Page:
Some of the earliest known maps are believed to be cave paintings in Lascaux as early as 14,500 BC, perhaps illustrating the sky, or a route to a good hunting spot. In 1963, a wall painting was discovered in Turkey, dating back to 6200 BC, which appears to be a map of the town. Maps continued to evolve through ancient Egypt, Babylonia, the Roman Empire, China, Polynesia, Ancient Greeks to Medieval Europe all the way to today’s mobile mapping technologies. The history of cartography is long, global, and expansive, with great contributions over several thousand years from many different regions of the globe. While medieval sailors used the stars and their maps to navigate and explore during the Age of Discovery, today, we have GPS in our phones, cars, boats, and airplanes to help us know where we are and how to get to where we are going. Looking at the development and evolution of mapping technology over the centuries in the context of a change in how people work, it’s another technology that mostly helps assist people in their work, but there are examples of displacement as well.
I’m reminded of some great advice by the ski filmmaker Warren Miller who I’ll paraphrase, if you find someplace cool, don’t tell anyone, because they’ll all go there and it won’t be cool anymore. And the matching Yogi Berra quote, “Oh, nobody goes there anymore, it’s too crowded.” So, while a good map can be helpful, for example, in passing on a good hunting spot to the next generation of cave dwellers, it can also be too much information. We will look here at how maps might change the way we work, but this time, using a recent example.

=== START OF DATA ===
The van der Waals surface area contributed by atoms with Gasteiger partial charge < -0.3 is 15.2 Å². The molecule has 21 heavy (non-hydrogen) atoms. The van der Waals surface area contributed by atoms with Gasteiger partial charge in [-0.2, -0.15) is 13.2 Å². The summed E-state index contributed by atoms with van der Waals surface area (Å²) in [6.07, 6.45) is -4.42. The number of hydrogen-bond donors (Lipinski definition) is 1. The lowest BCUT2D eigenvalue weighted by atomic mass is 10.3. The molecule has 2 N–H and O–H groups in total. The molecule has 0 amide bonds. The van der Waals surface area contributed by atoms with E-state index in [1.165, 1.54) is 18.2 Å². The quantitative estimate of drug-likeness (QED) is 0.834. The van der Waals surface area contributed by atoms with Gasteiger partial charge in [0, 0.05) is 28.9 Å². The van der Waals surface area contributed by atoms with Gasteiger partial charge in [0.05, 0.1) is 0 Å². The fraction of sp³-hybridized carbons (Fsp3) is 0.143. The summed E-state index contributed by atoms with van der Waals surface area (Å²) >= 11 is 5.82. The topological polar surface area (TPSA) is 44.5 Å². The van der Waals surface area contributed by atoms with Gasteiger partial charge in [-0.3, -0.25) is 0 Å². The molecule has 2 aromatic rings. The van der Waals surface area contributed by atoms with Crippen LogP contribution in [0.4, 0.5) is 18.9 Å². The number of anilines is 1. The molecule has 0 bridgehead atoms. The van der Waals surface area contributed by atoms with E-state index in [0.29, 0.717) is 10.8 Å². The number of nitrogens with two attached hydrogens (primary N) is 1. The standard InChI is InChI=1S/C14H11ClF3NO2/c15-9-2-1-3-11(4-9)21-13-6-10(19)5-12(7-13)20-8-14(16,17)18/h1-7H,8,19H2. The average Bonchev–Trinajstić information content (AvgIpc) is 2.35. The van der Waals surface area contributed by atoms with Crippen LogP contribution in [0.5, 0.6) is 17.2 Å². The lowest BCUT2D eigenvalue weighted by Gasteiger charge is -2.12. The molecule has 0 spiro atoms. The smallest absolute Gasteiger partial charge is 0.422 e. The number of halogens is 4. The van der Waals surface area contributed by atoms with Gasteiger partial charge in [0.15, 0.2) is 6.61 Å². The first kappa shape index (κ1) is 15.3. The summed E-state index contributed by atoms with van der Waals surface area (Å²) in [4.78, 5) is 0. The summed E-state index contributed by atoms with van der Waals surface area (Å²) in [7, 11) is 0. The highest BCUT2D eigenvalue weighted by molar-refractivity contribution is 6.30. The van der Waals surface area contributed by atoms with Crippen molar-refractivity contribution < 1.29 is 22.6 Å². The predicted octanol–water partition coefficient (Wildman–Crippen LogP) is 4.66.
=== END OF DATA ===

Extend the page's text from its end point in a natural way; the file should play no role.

“Hey Rebecca – we know you’ve been the top salesperson for this region for almost 20 years. Your knowledge of the business and the traffic flow of the area has been critical to our companies success. We just got this new GPS-based digital mapping app that overlays traffic patterns, business size and growth projections, and incorporates housing and construction forecasts along with consumer spending. This gives us an up-to-the-minute dashboard of literally everything you’ve been learning and tracking over the last 20 years. It uses data from the DOT, Bureau of Labor Statics, Government Accounting Office, Zillow and Redfin – and it’s all overlaid on a digital map. Isn’t that amazing? I know you have a flip phone, but you must get a new phone and download this app!”
It’s probably pretty easy to imagine the jaw drop look on Rebecca’s face. The earliest hunter-gatherers who knew the best spots to pick blueberries to the skier looking for his secret stash of late-day powder runs all got displaced with the data the maps provided to the layperson. But, by no means does this mean they are useless to the organization. If anything, it’s the complete opposite – they are the savviest ones on the team. They used RI (real intelligence) before there was AI (artificial intelligence) – and who better to navigate the new technology than the person who has a history. If it took 20 years for technology to catch up with Rebecca, wouldn’t she be the best to define the direction for year 21?
It’s critical that HR professionals and managers are aware of these situations and ensure that people like Rebecca are not dejected or a flight risk, but are embraced and incorporated into the future strategy.
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